Walking around downtown, and driving throughout the township this weekend really opened my eyes up to all the new development that’s been going on throughout Kingston. Everywhere you turn there’s a new building being constructed, or leased sign posted in a future storefront. Then there’s the sprawling construction site bordering Division and the 401, which developers hope will become a shopping mecca for passersby who will no longer be able to resist the urge to stop in Kingston. Although it’s positive to see such growth around the city, I’m weary that it might be too much all at once.
Turning to the restaurant business, Mexicali Rosa’s is making final preparations to their new location on Johnson and Ontario, that includes an intimate patio around back, which will rival the other fajita slinger on the street. Around the corner on King and Brock, a new restaurant called Olivea will be taking the place of Greek Village, which was destroyed by a fire a few years ago. I’m not certain if this place will specialize in Italian or Greek cuisine, but you can help them choose their menu online. Out on Bath Rd, Sakura sushi will attempt to succeed in the same location where Nichols, and Shoeless Joes have failed. All and all, I think that Kingston can sustain most of these additional restaurants, especially with an influx of people coming into the city as a result of the Krock, Queen’s Centre, Block D condominiums, and Kings Crossing projects.
Then there’s the commercial retail racket, which is also booming. As successful as the Gardner’s Road RioCan Centre is, the traffic scheme and general aesthetics are utterly disastrous. Do we really need another unimaginative big box monstrosity, that is bound to be created by the King’s Crossing project? Sure we might end up with an H&M, and Calvin Hillfiger Outlets, but the trade off is endless parking lots, and countless traffic jams. Furthermore, this really only brings people into the outskirts of Kingston, and not all of them are going to venture downtown or into the township to inject dollars into the local economy. Urban Outfitters is still plugging along with their downtown location, but it does not look as though it will be ready until July. On Princess and Clergy, a famed over-priced clothing store has died, only to encourage another “we sell $75 t-shirts” to spring up a few blocks down Princess. Paradoxically, this is directly across the street from a huge dollar store.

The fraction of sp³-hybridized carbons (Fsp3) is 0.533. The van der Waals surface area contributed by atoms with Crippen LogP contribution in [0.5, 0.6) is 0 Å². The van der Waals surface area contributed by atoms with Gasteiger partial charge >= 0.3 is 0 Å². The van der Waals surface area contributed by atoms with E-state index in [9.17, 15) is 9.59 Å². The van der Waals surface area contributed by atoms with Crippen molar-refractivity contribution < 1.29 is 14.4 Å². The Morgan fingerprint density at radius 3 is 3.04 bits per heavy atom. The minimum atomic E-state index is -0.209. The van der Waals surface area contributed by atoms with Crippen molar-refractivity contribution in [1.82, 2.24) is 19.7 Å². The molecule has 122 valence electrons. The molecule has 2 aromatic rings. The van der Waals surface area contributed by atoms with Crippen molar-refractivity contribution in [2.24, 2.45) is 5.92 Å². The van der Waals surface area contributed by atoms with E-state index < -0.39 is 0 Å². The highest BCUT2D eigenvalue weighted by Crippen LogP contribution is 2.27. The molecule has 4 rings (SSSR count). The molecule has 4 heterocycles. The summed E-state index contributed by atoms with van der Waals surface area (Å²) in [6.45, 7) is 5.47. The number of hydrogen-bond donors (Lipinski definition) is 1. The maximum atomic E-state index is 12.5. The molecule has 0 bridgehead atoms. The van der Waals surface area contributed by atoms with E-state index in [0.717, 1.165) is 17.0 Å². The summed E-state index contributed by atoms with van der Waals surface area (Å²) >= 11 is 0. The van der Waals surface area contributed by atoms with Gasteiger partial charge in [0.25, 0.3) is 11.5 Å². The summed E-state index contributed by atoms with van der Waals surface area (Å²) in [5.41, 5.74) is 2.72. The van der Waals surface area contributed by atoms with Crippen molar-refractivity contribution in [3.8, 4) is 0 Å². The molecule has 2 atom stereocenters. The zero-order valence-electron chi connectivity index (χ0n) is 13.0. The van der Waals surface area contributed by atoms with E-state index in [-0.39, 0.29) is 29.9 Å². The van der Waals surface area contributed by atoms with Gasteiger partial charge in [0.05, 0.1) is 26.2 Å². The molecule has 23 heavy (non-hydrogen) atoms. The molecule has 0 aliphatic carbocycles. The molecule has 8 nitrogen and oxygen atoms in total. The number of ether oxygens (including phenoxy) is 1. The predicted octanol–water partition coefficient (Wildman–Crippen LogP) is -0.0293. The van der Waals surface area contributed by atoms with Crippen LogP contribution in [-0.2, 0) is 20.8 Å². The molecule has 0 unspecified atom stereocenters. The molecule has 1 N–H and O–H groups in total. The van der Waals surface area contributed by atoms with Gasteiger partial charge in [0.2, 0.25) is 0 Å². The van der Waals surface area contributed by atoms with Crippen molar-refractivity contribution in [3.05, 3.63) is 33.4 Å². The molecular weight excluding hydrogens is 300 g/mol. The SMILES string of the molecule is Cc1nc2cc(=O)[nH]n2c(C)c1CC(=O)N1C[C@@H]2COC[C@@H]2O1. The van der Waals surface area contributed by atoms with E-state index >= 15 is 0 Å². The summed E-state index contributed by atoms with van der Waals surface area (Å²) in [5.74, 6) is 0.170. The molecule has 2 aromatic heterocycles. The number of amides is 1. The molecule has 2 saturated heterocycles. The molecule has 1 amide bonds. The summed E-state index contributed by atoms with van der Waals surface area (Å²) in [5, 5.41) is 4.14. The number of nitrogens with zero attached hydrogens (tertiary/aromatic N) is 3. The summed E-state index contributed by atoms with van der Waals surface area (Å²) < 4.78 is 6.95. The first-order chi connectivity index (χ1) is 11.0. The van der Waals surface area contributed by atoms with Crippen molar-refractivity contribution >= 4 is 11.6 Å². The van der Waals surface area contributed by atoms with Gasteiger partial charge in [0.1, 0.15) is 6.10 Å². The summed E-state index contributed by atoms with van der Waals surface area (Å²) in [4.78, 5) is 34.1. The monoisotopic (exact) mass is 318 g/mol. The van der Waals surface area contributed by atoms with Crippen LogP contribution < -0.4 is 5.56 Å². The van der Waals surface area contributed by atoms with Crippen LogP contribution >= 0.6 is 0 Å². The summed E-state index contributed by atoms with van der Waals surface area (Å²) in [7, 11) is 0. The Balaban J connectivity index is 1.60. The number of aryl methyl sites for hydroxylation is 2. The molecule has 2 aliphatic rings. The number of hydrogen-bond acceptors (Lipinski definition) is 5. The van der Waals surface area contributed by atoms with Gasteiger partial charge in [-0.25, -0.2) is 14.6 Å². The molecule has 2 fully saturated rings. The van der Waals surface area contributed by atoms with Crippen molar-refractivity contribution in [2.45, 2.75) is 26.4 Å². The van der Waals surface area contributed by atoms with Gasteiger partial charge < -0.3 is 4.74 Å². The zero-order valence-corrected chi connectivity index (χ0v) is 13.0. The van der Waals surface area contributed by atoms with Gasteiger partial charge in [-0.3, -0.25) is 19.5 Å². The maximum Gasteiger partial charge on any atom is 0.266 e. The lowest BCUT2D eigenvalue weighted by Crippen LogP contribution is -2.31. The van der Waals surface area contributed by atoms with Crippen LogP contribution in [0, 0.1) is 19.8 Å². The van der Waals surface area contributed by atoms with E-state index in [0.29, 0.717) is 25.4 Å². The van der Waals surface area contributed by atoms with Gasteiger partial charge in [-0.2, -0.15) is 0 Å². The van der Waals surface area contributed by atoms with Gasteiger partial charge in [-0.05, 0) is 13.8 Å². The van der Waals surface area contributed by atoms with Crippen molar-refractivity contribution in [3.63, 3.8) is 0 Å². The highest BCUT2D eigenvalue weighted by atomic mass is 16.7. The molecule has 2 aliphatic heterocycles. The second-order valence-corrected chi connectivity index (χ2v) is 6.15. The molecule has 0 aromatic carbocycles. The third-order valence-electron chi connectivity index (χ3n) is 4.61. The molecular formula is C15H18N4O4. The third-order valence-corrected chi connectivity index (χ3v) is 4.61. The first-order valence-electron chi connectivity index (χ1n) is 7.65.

Surely there are stores that will work in Kingston, however flooding the market with too many retail options may only hurt the little guy, who is typically located downtown. Then again, there’s the “if you build it, they will come” mentality, which translates into increased business for all. But with the price at the pumps increasing, retail shopping may take a hit across the board. What sort of restaurants, or businesses do you think Kingston could actually support? What’s the most you’ve ever paid for a t-shirt? Check out the construction madness, and Spring maintenance documented in our new Flickr set.